Try out the fastest growing bikeshare system in the country today.
Thanks to all the folks that pedaled and clicked Fargo to the head of the pack in the B-Cycle “who wants it more” national contest.
thaks especially to super leaders like Susie Ekberg Risher, Pete Trelstad John Jorgensen, Frode Tilden, Barry Nelson, and Rory Beil coordinator of “Streets Alive”
Here’s a neat article by Heidi Shaffer published shed: September 15, 2011 11:42:44 PM CDT
B-Cycle plans Fargo test drive today
Heidi Shaffer, INFORUM
A cyclist takes a B-Cycle for a spin in Spartanburg, S.C. A test run of the program is coming to downtown Fargo streets today and Sunday. Photo special to The Forum
FARGO – The wheels are in motion to get a bike-share program rolling
The system, which lets users pay to use a bike to get to and from key transportation hubs, is coming to town today and Sunday for a test ride.
It’s really the first step in Fargo getting the latest trend in public transportation, said City Commissioner Mike Williams.
Bike-sharing is meant to supplement other transit systems and differs from a bike rental. Think of it as taking a pedal-powered taxi rather than renting a car at the airport, said Jason McDowell, projects and logistics manager for B-Cycle.
Williams first saw B-Cycle in Madison, Wis., earlier this year and invited the company to give Fargo a spin.
An online “Who wants it more?” poll on B-Cycle’s website pushed Fargo into the company’s focus.
In a week, Fargo surpassed all other U.S. cities and took the No. 1 spot with more than 220,000 people voting. Moorhead is currently in fourth place with more than 100,000 votes.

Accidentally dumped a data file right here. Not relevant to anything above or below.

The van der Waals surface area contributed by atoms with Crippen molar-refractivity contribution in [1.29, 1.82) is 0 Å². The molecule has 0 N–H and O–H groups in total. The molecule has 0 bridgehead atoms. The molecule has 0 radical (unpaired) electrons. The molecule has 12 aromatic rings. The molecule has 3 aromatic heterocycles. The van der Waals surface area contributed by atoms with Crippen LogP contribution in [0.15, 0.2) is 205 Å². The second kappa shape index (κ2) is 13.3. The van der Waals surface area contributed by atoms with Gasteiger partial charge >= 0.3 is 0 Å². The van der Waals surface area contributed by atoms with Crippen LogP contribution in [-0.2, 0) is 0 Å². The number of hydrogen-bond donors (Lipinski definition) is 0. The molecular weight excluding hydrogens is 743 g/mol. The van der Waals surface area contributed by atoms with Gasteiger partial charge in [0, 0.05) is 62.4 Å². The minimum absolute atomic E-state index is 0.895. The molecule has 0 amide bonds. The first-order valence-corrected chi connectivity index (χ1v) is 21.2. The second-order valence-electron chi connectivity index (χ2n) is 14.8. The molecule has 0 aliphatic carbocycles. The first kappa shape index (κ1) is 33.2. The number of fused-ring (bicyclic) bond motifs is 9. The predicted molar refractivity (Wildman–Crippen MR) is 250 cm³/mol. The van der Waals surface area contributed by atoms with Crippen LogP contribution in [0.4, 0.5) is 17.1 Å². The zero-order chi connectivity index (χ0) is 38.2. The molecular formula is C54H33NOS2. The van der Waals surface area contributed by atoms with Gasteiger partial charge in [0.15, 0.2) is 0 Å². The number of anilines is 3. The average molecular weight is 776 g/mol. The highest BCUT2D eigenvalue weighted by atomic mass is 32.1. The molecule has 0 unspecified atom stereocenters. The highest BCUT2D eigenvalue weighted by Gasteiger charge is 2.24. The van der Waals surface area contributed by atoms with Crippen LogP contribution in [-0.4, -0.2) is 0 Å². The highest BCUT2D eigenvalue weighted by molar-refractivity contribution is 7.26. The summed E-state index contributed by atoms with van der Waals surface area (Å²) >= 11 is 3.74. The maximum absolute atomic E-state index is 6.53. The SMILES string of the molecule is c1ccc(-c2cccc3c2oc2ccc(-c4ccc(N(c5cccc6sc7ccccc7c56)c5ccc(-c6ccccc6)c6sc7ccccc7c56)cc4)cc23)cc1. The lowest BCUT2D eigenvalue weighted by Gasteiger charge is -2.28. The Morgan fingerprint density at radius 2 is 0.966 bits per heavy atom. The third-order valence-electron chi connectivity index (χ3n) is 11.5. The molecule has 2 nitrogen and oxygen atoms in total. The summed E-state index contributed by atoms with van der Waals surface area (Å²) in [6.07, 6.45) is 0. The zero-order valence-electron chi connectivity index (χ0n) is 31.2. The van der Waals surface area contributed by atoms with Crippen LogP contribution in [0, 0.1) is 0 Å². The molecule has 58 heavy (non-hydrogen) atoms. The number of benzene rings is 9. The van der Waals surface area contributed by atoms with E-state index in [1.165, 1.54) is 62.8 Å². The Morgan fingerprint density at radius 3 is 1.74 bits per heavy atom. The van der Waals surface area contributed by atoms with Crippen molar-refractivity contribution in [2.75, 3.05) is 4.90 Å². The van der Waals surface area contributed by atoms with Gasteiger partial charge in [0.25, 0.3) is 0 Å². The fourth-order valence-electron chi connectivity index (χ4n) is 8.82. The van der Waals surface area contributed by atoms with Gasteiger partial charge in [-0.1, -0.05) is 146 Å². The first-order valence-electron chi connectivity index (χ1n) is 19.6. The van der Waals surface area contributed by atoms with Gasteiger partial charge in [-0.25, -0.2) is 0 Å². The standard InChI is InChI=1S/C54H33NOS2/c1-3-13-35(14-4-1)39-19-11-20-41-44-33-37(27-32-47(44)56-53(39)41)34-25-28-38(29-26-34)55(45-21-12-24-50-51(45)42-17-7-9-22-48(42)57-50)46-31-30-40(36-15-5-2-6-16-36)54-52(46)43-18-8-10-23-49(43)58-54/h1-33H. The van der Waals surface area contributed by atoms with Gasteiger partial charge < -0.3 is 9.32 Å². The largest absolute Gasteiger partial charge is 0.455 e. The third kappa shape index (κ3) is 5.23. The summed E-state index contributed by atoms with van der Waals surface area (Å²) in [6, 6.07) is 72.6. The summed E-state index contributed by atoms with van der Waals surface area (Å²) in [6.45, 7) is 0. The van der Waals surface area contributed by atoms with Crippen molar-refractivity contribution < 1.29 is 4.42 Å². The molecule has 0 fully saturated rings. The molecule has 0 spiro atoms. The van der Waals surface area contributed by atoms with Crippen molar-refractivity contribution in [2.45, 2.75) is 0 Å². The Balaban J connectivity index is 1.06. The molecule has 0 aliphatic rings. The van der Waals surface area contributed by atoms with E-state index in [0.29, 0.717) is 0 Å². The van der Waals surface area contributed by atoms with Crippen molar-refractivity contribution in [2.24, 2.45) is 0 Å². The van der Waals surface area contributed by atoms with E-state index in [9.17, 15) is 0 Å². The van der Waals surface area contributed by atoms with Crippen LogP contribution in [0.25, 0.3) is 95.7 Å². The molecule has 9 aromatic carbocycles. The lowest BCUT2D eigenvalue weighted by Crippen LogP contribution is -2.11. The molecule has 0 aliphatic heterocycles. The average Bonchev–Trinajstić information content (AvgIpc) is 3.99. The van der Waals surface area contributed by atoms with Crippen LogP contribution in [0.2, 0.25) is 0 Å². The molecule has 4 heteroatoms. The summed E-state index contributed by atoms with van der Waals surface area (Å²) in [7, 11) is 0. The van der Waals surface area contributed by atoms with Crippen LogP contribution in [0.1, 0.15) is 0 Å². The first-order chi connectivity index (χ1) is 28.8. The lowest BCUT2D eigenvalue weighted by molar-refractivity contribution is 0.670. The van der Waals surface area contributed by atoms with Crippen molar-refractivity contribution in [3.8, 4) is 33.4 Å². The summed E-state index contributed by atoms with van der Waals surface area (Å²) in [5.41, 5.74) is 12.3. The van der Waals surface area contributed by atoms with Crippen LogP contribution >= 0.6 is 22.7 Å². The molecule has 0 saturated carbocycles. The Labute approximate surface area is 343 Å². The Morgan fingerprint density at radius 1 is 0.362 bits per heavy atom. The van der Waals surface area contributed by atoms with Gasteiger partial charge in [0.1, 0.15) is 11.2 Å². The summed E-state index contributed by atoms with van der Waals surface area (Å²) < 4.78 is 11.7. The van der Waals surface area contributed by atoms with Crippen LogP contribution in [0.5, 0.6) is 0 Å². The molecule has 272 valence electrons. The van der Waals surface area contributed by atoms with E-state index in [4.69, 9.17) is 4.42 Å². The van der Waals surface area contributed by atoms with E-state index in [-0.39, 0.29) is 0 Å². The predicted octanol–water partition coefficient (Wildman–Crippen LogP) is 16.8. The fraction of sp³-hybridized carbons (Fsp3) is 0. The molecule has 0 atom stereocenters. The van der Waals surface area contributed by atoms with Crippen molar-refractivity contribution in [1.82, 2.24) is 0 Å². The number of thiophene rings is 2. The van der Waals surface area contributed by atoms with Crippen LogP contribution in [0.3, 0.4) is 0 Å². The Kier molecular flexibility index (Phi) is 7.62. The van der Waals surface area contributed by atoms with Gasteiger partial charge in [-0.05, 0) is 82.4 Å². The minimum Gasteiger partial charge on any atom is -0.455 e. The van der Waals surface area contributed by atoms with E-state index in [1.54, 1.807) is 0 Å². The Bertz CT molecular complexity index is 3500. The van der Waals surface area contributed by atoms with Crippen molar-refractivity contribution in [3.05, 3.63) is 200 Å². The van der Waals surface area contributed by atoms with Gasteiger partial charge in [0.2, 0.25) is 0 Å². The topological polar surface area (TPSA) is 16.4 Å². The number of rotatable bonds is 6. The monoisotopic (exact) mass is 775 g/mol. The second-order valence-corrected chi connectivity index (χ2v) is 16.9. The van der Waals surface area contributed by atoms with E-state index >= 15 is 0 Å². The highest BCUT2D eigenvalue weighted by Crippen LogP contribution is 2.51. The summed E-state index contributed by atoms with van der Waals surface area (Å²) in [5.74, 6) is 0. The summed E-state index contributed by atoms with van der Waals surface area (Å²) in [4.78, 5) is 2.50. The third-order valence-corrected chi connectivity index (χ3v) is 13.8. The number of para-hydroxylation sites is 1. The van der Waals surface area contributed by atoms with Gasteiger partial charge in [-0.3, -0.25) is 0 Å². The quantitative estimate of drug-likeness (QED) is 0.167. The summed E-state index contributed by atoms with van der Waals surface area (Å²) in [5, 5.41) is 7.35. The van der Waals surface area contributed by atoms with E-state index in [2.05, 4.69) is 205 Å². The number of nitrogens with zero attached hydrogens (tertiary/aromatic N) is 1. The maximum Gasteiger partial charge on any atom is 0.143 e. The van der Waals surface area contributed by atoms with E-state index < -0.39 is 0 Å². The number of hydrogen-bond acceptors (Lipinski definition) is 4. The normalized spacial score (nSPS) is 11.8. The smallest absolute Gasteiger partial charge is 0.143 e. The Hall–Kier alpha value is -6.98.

Bike-share programs are gaining traction in the U.S. after steady growth in Europe in recent years, Williams said. New York City announced Wednesday it will start a 10,000-bike system next summer.
Fargo would begin much smaller, and there are still some major considerations, such as financing, before a plan could be put in motion, Williams said. He is hoping the demo will get nonprofits and businesses interested in the concept to step forward with sponsorship.
B-Cycle, an off-shoot of Trek Bicycle Corporation in Waterloo, Wis., operates in about a dozen different communities of all sizes.
The size of the fleet and location of the docking stations varies by individual needs within a community, McDowell said.
Many cities have partnered with universities and large employers that need help moving many people around a relatively small area.
And Fargo’s freezing temperatures aren’t expected to be a problem in the winter, McDowell said.
B-Cycle did a test run of the system from December to February on a Colorado college campus, and the company worried students wouldn’t be interested.
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“What we found is that they used the heck out of it because given the choice between walking for 20 minutes in wind chill or getting on a bike and zipping there in a few minutes, boy they sure liked the bike,” he said.
How a bike-share works
Register online or purchase a 24-hour membership at a bike docking kiosk. Daily memberships start around $5, and yearly passes generally run about $60.
Remove bike from dock.
Ride to the next docking station that is nearest your destination.
Park bike in dock, where it is again locked and ready for next rider.
Streets Alive! rolls in F-M again Sunday
FARGO – Fargo-Moorhead will close three miles of streets to motorized traffic from noon to 5 p.m. Sunday and open the road to bicyclists and pedestrians. For more information, visit www.fmstreetsalive.org.
If you go
What: B-Cycle bike-sharing demonstration
When: 10 a.m. to 5 p.m. today and 11 a.m. to 6 p.m. Sunday during Streets Alive!
Where: U.S. Bank Plaza, near Broadway and Second Avenue North in downtown Fargo
Info: The public can talk with B-Cycle representatives, take a quick ride and learn how to check out and re-dock bicycles.
Readers can reach Forum reporter Heidi Shaffer at (701) 241-5511
Tags: news, fargo, transportation